What is the optimum diet for asymptomatic HIV-infected people (AHIV)? : a public health approach / Averalda Eldorine van Graan
Van Graan, Averalda Eldorine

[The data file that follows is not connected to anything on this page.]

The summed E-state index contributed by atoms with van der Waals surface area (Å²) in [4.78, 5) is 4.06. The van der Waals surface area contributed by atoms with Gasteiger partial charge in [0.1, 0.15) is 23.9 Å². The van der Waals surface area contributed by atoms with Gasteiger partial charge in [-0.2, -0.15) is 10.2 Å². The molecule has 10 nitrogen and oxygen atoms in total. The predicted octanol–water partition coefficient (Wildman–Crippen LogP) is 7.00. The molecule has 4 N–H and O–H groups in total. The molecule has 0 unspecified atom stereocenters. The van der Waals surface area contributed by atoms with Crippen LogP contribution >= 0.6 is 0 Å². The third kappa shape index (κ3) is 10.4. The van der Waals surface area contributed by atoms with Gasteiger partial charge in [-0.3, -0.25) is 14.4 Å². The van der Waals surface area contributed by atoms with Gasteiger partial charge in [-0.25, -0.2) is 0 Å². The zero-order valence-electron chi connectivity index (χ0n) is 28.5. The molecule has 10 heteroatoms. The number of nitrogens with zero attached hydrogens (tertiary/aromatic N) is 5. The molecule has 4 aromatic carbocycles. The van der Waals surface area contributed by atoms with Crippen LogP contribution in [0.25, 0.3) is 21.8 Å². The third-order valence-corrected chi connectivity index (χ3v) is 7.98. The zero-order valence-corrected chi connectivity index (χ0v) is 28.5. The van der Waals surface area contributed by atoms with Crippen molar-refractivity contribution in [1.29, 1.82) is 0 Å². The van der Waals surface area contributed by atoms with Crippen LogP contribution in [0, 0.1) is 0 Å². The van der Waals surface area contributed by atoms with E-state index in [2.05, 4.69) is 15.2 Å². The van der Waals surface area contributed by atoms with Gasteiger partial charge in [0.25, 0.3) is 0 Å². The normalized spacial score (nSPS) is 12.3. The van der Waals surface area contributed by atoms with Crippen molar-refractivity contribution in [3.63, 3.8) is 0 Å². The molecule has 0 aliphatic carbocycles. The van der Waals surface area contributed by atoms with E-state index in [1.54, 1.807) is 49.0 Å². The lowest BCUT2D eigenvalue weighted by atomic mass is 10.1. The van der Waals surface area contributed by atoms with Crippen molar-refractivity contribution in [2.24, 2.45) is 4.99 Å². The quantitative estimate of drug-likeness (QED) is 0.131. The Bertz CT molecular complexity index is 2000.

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OBJECTIVE: The main aim of this thesis was to investigate the role of nutrition during "early" HIV-infection in African women. METHODS: Data reported in this investigation formed part of two cross-sectional studies, the THUSA and Mangaung studies. The Mangaung study investigated women and, therefore, the sub-sample of the THUSA study was chosen accordingly. The data of the two studies were kept and analysed separately. The investigation consisted of 1040 women from the THUSA study, aged between 15 and 90 years of which 120 (11.5%) were HIV infected. The Mangaung study comprised of 488 women aged between 25 and 44 years of which 248 (51%) women were infected. Demographic data, anthropometric measurements, health outcome variables and habitual nutrient intakes by a quantified food frequency questionnaire were used. The SPSS statistical package (version 14.0; SPSS Inc., Chicago, Illinois, 2005) was used to analyse data. Descriptive statistics were done expressing variables as means, medians, standard deviations (SD), standard errors (SE) and confidence intervals (CI). An analysis of variance (ANOVA) was done to test for significance between the HIV-infected and non-infected groups in both studies. Partial correlations were done in the infected and non-infected groups to determine associations between dietary / nutrient intake, anthropometry and the biological health variables. In the THUSA study we controlled for age, education level, degree of urbanization and alcohol intake and in the Mangaung study for age, education level and alcohol intake. Nutrient intakes of both infected and non-infected women above and below median values as well as in the first and fourth quartile of total cholesterol (TC) and albumin distribution were compared to assess the role of nutrients in the observed decreases in TC and albumin of HIV-infected women. RESULTS AND DISCUSSION: The dietary intakes of the HIV-infected women in both the studies did not differ significantly from the non-infected women. Total serum cholesterol, albumin, fibrinogen and blood pressure were significantly lower in the HIV-infected women in both the THUSA and Mangaung studies. The non-infected THUSA women with lower serum cholesterol levels (than the median) had significantly lower intakes of percentage energy from fat (25.2 versus 26.4%, p ≤0.027), percentage energy from total protein (11.6 versus 12.1%, p≤0.000), animal protein (25.6 versus 27.7g, p≤0.005), and significantly higher intakes of plant protein (32.2 versus 29.4g, p≤0.002) and fibre (16.9 versus 15.89 p≤0.029). There were no significant differences observed in the nutrient intakes in the infected women with serum cholesterol levels above and below the median. In the Mangaung study no significant nutrient intake differences were observed in both of the HIV-infected and non-infected women with lower and higher than the median TC levels. In the THUSA study, higher intakes of fat (percentage energy) were close to significant (27.3 versus 24.5%, p≤0.053) in the infected women with higher (than the median) albumin levels. In the non-infected group with higher albumin levels, significant differences were observed in percentage energy from fat (26.6 versus 24.9%; p≤0.001) protein (12.2 versus 11.6%; p≤0.001) and carbohydrate (62.8 versus 65.2%; p≤0.000). Higher intakes of saturated fat (SATFAT) (17.7 versus 16.1g, p≤0.008), monounsaturated fats (MUFAT) (19.3 versus 17.4g, p≤0.004) as well as higher intakes of animal protein (28.5 versus 24.4g, p≤0.000) were observed in the group with higher than the median levels of serum albumin. In the Mangaung study the HIV-infected women (with higher than the median serum albumin levels), had significantly higher intakes of energy (13 275 versus 11 622 kJ, p≤0.022), polyunsaturated fatty acids (32.3 versus 17.3g, p≤0.036), dietary cholesterol (412.9 versus 344.5mg, p≤0.043) and plant protein (42.3 versus 35.3g, p≤0.008). No differences were observed in the non-infected women. The further analyses, comparing the dietary intakes in both studies of infected and non-infected women with TC and albumin levels in the first and fourth quartiles, showed that in the THUSA study, non-infected women with lower TC levels had significantly lower intakes of protein (% of total energy), total fat (% of total energy) and vitamin B12 and significantly higher intakes of total energy (TE), plant protein, total carbohydrate, % TE from carbohydrate, dietary fibre, added sugar and thiamine. In the infected women saturated fatty acids (SATFAT), calcium and the fat ratio (polyunsaturated/saturated ratio) differed significantly between women with TC levels in the first and the fourth quartile. A significant higher intake of riboflavin was seen in the non-infected women from Mangaung with TC levels in the fourth quartile, while significant higher intakes of energy, total protein, animal protein, total fat, SATFAT, MUFAT, total carbohydrate, phosphorus, chromium and iodine was seen in the infected women with TC levels in the fourth quartile. These results suggest that a more "westernized" diet with higher intakes of energy, and animal derived foods (SATFAT and calcium) could have protected against the detrimental decreases in TC observed in HIV infection. Significant differences were observed in the intakes in the non-infected THUSA women who had serum albumin in the first and fourth quartiles. lntakes in percentage energy from protein and fat, animal protein, total fat, SATFAT, MUFAT, calcium, zinc, vitamin C and fat ratio, were significantly lower in the women with albumin levels in the first quartile. Significantly higher carbohydrate intakes were observed in the women who had serum albumin levels in the first quartile. In the Mangaung study, significant differences were seen in the intakes between infected women who had serum albumin levels in the first and fourth quartiles. lntakes of total energy, protein, fat, MUFAT, SATFAT, carbohydrate, magnesium, zinc, chromium, biotin, pantothenic acid and iodine were significantly lower in the infected women with serum albumin levels in the first quartile. In the non-infected women significantly lower intakes of calcium were observed in the group who had serum albumin levels in the first quartile compared to those who had serum albumin levels in the fourth quartile. These results also suggest that a more "westernized” diet was associated with higher albumin levels in HIV-infected women. CONCLUSION: It is well known that nutrition has an integral part to play in the care of people living with HIV/AIDS (PLWHA). Maintaining proper nutrition, weight and immune function is thought to delay disease progression, prolong the asymptomatic phase and improve survival. These analyses suggest that the "prudent" diet generally regarded as an optimal diet for prevention of non-communicable diseases, may not be the optimal diet for PLWHA. The overall analyses therefore suggest that a more "westernized" diet, higher in fat and protein could be more beneficial to asymptomatic HIV-infected women compared to that of a more "prudent" diet. As these studies were not primarily designed to investigate HIV and nutrition, the role of a higher energy, fat and animal protein intake ("western" diet) in asymptomatic HIV warrants urgent investigation.